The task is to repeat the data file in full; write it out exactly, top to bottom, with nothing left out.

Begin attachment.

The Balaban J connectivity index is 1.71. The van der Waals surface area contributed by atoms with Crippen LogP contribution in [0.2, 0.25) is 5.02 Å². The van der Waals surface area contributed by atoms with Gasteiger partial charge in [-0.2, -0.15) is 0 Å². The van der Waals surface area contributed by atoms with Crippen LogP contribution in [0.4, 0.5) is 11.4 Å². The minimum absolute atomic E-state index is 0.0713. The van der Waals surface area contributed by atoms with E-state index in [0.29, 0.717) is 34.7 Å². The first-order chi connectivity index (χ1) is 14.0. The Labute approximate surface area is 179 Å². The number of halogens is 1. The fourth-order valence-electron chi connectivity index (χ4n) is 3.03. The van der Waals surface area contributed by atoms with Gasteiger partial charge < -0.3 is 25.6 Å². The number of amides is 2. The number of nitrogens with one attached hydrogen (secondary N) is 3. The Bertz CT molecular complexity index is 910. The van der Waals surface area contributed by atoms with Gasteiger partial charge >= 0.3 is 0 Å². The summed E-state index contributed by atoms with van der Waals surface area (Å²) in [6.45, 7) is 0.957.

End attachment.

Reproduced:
The Balaban J connectivity index is 1.71. The van der Waals surface area contributed by atoms with Crippen LogP contribution in [0.2, 0.25) is 5.02 Å². The van der Waals surface area contributed by atoms with Gasteiger partial charge in [-0.2, -0.15) is 0 Å². The van der Waals surface area contributed by atoms with Crippen LogP contribution in [0.4, 0.5) is 11.4 Å². The minimum absolute atomic E-state index is 0.0713. The van der Waals surface area contributed by atoms with E-state index in [0.29, 0.717) is 34.7 Å². The first-order chi connectivity index (χ1) is 14.0. The Labute approximate surface area is 179 Å². The number of halogens is 1. The fourth-order valence-electron chi connectivity index (χ4n) is 3.03. The van der Waals surface area contributed by atoms with Gasteiger partial charge < -0.3 is 25.6 Å². The number of amides is 2. The number of nitrogens with one attached hydrogen (secondary N) is 3. The Bertz CT molecular complexity index is 910. The van der Waals surface area contributed by atoms with Gasteiger partial charge >= 0.3 is 0 Å². The summed E-state index contributed by atoms with van der Waals surface area (Å²) in [6.45, 7) is 0.957.